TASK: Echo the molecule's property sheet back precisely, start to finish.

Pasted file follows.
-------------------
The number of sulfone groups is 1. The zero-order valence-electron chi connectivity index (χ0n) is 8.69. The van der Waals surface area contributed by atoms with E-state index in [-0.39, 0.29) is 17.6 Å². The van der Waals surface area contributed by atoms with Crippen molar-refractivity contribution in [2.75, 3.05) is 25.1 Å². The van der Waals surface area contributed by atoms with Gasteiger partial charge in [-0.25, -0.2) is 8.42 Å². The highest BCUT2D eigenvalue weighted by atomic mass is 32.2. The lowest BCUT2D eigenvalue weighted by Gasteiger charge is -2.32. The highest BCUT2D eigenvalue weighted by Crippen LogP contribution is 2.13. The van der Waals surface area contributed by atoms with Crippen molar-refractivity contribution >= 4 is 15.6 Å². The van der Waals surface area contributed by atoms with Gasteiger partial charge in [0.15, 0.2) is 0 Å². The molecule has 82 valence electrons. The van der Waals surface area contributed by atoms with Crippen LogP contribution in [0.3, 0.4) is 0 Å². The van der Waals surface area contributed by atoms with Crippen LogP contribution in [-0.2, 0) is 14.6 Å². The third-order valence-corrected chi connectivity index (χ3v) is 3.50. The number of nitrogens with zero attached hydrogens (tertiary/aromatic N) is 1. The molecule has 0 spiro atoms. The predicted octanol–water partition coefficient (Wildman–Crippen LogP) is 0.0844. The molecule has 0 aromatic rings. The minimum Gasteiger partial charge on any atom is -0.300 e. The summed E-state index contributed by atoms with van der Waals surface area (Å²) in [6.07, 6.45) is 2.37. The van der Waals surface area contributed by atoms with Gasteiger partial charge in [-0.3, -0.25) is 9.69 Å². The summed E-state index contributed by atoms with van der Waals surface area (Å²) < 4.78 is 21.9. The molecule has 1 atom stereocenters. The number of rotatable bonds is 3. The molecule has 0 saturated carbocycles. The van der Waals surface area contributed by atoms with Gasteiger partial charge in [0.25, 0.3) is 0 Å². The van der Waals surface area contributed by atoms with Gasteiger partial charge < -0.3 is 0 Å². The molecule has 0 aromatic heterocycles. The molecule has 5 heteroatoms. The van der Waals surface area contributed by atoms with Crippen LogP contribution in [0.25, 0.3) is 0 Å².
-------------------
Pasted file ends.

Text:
The number of sulfone groups is 1. The zero-order valence-electron chi connectivity index (χ0n) is 8.69. The van der Waals surface area contributed by atoms with E-state index in [-0.39, 0.29) is 17.6 Å². The van der Waals surface area contributed by atoms with Crippen molar-refractivity contribution in [2.75, 3.05) is 25.1 Å². The van der Waals surface area contributed by atoms with Gasteiger partial charge in [-0.25, -0.2) is 8.42 Å². The highest BCUT2D eigenvalue weighted by atomic mass is 32.2. The lowest BCUT2D eigenvalue weighted by Gasteiger charge is -2.32. The highest BCUT2D eigenvalue weighted by Crippen LogP contribution is 2.13. The van der Waals surface area contributed by atoms with Crippen molar-refractivity contribution >= 4 is 15.6 Å². The van der Waals surface area contributed by atoms with Gasteiger partial charge in [0.15, 0.2) is 0 Å². The molecule has 82 valence electrons. The van der Waals surface area contributed by atoms with Crippen LogP contribution in [0.3, 0.4) is 0 Å². The van der Waals surface area contributed by atoms with Crippen LogP contribution in [-0.2, 0) is 14.6 Å². The third-order valence-corrected chi connectivity index (χ3v) is 3.50. The number of nitrogens with zero attached hydrogens (tertiary/aromatic N) is 1. The molecule has 0 spiro atoms. The predicted octanol–water partition coefficient (Wildman–Crippen LogP) is 0.0844. The molecule has 0 aromatic rings. The minimum Gasteiger partial charge on any atom is -0.300 e. The summed E-state index contributed by atoms with van der Waals surface area (Å²) in [6.07, 6.45) is 2.37. The van der Waals surface area contributed by atoms with Gasteiger partial charge in [-0.3, -0.25) is 9.69 Å². The summed E-state index contributed by atoms with van der Waals surface area (Å²) < 4.78 is 21.9. The molecule has 1 atom stereocenters. The number of rotatable bonds is 3. The molecule has 0 saturated carbocycles. The van der Waals surface area contributed by atoms with Gasteiger partial charge in [0.25, 0.3) is 0 Å². The van der Waals surface area contributed by atoms with Gasteiger partial charge < -0.3 is 0 Å². The molecule has 0 aromatic heterocycles. The molecule has 5 heteroatoms. The van der Waals surface area contributed by atoms with Crippen LogP contribution in [0.25, 0.3) is 0 Å².